The Green Party of Ontario has put its support behind calling for a health hazard investigation into the effects of black shale on well water in Chatham-Kent, according to Water Wells First.
WWF spokesperson Kevin Jakubec said Ontario Green Party leader Mike Schreiner has personally visited a Dover township water well contaminated with black shale and made it clear that maintaining a sustainable water supply is a top priority and that the pollution of a drinking water supply is unacceptable.
The Green Party joins NDP party leader Andrea Horwath who called for a health hazard investigation in the legislature, along with Essex NDP MPP Taras Natyshak. Horwath visited a contaminated well in Chatham Township on a recent visit to the municipality, seeing the black shale in the well water first hand.
Kettle Point Black Shale, which is underneath much of Chatham-Kent, is known to contain heavy metals such as mercury, lead, uranium and arsenic. Testing by families with black shale in the water has shown, in one case, over 600,000 black shale particles in one millilitre of water, raising concerns about the long-term health effects of drinking the water.
“Water Wells First recognizes that the Liberal party and the Progressive Conservative party are the only parties that have not issued a statement from their respective party leaders calling for an immediate health hazard investigation into the polluted water wells in Chatham-Kent,” said Jakubec.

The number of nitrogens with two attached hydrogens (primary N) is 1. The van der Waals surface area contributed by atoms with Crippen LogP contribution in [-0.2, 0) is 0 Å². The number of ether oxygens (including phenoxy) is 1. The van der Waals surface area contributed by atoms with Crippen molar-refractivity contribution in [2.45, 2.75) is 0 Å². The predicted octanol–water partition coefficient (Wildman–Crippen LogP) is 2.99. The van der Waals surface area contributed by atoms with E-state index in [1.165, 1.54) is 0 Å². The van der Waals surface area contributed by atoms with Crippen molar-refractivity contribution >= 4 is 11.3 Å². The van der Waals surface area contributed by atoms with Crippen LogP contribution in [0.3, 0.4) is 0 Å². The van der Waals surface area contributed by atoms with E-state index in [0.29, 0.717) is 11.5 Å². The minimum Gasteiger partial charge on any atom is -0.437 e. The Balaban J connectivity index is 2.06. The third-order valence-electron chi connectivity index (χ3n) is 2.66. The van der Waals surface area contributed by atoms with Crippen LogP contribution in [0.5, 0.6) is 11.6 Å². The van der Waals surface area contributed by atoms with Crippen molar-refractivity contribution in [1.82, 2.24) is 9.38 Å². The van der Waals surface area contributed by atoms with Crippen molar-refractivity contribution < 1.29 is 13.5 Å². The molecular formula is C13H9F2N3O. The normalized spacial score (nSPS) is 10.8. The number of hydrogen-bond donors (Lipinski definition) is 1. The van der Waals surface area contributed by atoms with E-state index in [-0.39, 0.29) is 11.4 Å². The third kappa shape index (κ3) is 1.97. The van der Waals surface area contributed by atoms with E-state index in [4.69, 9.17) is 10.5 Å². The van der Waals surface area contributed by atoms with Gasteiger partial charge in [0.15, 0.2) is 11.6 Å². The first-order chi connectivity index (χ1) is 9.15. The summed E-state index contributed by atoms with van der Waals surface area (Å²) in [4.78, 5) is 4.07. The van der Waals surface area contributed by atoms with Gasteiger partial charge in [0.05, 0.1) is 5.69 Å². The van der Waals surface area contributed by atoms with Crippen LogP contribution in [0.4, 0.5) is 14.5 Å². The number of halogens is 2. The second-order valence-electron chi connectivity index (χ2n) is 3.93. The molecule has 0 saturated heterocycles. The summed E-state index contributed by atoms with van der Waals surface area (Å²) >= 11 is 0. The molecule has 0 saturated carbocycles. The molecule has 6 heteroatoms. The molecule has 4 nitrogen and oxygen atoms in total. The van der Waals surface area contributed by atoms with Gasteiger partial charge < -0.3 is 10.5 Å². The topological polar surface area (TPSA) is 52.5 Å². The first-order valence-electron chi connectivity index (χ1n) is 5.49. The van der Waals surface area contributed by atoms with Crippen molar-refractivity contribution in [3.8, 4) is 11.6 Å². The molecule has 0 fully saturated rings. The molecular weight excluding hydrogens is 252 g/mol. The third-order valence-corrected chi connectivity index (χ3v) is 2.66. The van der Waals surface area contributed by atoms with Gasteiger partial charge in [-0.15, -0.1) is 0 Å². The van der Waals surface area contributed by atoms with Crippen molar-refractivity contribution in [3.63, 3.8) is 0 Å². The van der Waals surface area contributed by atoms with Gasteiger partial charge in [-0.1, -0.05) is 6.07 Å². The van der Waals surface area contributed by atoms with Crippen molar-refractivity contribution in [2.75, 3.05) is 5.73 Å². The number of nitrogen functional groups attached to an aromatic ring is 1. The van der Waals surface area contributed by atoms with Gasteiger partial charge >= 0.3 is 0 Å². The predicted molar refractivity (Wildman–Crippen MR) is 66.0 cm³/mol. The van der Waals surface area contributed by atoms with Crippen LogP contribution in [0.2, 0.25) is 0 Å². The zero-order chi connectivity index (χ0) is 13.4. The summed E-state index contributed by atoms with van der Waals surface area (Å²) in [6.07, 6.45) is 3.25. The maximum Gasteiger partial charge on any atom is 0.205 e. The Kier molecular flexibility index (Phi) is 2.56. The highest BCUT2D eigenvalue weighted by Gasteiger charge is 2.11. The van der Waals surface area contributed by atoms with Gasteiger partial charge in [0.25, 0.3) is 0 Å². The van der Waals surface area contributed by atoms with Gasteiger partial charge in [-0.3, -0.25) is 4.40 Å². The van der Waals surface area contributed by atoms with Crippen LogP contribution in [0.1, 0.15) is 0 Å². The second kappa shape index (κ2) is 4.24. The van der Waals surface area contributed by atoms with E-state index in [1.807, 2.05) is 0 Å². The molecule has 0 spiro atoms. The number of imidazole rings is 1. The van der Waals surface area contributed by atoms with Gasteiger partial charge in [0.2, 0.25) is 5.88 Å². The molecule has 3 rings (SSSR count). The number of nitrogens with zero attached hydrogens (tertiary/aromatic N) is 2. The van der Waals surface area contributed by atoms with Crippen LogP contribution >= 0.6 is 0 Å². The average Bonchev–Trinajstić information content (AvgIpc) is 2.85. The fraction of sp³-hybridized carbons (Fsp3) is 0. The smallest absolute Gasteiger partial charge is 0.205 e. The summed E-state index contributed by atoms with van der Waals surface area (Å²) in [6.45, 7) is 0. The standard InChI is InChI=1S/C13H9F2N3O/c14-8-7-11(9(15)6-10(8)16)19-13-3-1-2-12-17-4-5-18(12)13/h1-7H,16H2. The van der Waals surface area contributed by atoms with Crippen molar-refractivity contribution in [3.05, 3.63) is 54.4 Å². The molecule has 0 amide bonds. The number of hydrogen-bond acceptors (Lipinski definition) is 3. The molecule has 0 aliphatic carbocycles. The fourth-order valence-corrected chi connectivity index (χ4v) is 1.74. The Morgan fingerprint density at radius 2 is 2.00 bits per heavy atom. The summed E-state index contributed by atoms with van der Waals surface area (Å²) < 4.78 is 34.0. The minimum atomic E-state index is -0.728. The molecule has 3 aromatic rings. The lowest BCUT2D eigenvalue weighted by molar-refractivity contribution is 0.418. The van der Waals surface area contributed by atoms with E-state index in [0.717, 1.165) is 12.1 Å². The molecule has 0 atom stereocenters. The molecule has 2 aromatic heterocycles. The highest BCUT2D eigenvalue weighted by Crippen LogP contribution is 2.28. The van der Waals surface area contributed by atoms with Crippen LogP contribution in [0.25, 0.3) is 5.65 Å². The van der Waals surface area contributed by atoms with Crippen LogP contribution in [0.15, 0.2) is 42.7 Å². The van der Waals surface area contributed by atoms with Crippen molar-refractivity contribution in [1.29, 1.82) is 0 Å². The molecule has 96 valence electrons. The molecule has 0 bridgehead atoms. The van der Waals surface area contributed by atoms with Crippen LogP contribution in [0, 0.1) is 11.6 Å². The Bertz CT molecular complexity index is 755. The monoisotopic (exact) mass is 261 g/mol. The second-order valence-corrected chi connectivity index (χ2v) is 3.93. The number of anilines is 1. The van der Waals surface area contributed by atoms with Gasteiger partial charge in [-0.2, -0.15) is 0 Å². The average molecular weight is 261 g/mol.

Progressive Conservative MPP Rick Nicholls was asked by Jakubec prior to PC leader Doug Ford’s visit to Chatham-Kent recently to arrange a tour of a contaminated well, but was advised that Ford was on a tight schedule.
Nicholls, along with Lambton-Kent-Middlesex MPP Monte McNaughton, have written letters to government officials requesting action on the well water owners’ concerns, including asking for a health hazard investigation. In March, McNaughton raised the issue during Question Period.
“Members of Water Wells First express their disappointment that the Leader of the PC Party could not find time to see the problem firsthand as the other party leaders did,” Jakubec said.
WWF is continuing to work on research, including literature reviews of studies, such as a November 2016 Pediatric Nephrology Journal article that summaries the concern about heavy metal exposure, especially in children.
Jakubec said the University of Windsor study currently underway to look at the black shale in the contaminated wells will help residents know more about how the shale will affect them and their families.